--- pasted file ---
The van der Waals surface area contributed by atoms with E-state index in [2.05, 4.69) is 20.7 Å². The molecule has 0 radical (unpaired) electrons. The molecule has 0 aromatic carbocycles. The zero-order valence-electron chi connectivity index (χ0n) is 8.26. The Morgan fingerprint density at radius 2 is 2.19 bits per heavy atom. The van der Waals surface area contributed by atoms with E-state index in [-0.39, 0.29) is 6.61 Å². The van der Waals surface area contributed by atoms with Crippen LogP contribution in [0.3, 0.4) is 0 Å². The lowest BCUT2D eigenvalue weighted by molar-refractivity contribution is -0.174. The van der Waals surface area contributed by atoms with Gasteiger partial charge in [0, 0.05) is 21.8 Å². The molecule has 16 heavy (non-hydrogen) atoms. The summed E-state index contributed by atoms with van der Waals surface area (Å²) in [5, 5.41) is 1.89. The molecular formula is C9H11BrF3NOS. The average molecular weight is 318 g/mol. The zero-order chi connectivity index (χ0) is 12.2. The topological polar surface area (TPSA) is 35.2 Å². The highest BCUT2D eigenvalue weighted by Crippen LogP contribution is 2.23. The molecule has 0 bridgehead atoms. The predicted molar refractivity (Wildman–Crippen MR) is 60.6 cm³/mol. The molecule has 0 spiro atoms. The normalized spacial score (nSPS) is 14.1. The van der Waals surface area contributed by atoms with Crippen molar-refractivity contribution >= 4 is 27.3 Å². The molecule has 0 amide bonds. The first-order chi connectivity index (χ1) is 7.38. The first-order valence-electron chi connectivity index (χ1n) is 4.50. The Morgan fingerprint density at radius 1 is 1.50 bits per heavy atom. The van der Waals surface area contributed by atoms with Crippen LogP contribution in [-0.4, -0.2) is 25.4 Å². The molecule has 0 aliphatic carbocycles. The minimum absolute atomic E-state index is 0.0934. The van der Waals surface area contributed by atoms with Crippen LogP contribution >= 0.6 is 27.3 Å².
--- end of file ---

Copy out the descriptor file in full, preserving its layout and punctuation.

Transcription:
The van der Waals surface area contributed by atoms with E-state index in [2.05, 4.69) is 20.7 Å². The molecule has 0 radical (unpaired) electrons. The molecule has 0 aromatic carbocycles. The zero-order valence-electron chi connectivity index (χ0n) is 8.26. The Morgan fingerprint density at radius 2 is 2.19 bits per heavy atom. The van der Waals surface area contributed by atoms with E-state index in [-0.39, 0.29) is 6.61 Å². The van der Waals surface area contributed by atoms with Crippen LogP contribution in [0.3, 0.4) is 0 Å². The lowest BCUT2D eigenvalue weighted by molar-refractivity contribution is -0.174. The van der Waals surface area contributed by atoms with Gasteiger partial charge in [0, 0.05) is 21.8 Å². The molecule has 16 heavy (non-hydrogen) atoms. The summed E-state index contributed by atoms with van der Waals surface area (Å²) in [5, 5.41) is 1.89. The molecular formula is C9H11BrF3NOS. The average molecular weight is 318 g/mol. The zero-order chi connectivity index (χ0) is 12.2. The topological polar surface area (TPSA) is 35.2 Å². The highest BCUT2D eigenvalue weighted by Crippen LogP contribution is 2.23. The molecule has 0 bridgehead atoms. The predicted molar refractivity (Wildman–Crippen MR) is 60.6 cm³/mol. The molecule has 0 spiro atoms. The normalized spacial score (nSPS) is 14.1. The van der Waals surface area contributed by atoms with Crippen molar-refractivity contribution >= 4 is 27.3 Å². The molecule has 0 amide bonds. The first-order chi connectivity index (χ1) is 7.38. The first-order valence-electron chi connectivity index (χ1n) is 4.50. The Morgan fingerprint density at radius 1 is 1.50 bits per heavy atom. The van der Waals surface area contributed by atoms with Crippen LogP contribution in [-0.4, -0.2) is 25.4 Å². The molecule has 0 aliphatic carbocycles. The minimum absolute atomic E-state index is 0.0934. The van der Waals surface area contributed by atoms with Crippen LogP contribution >= 0.6 is 27.3 Å².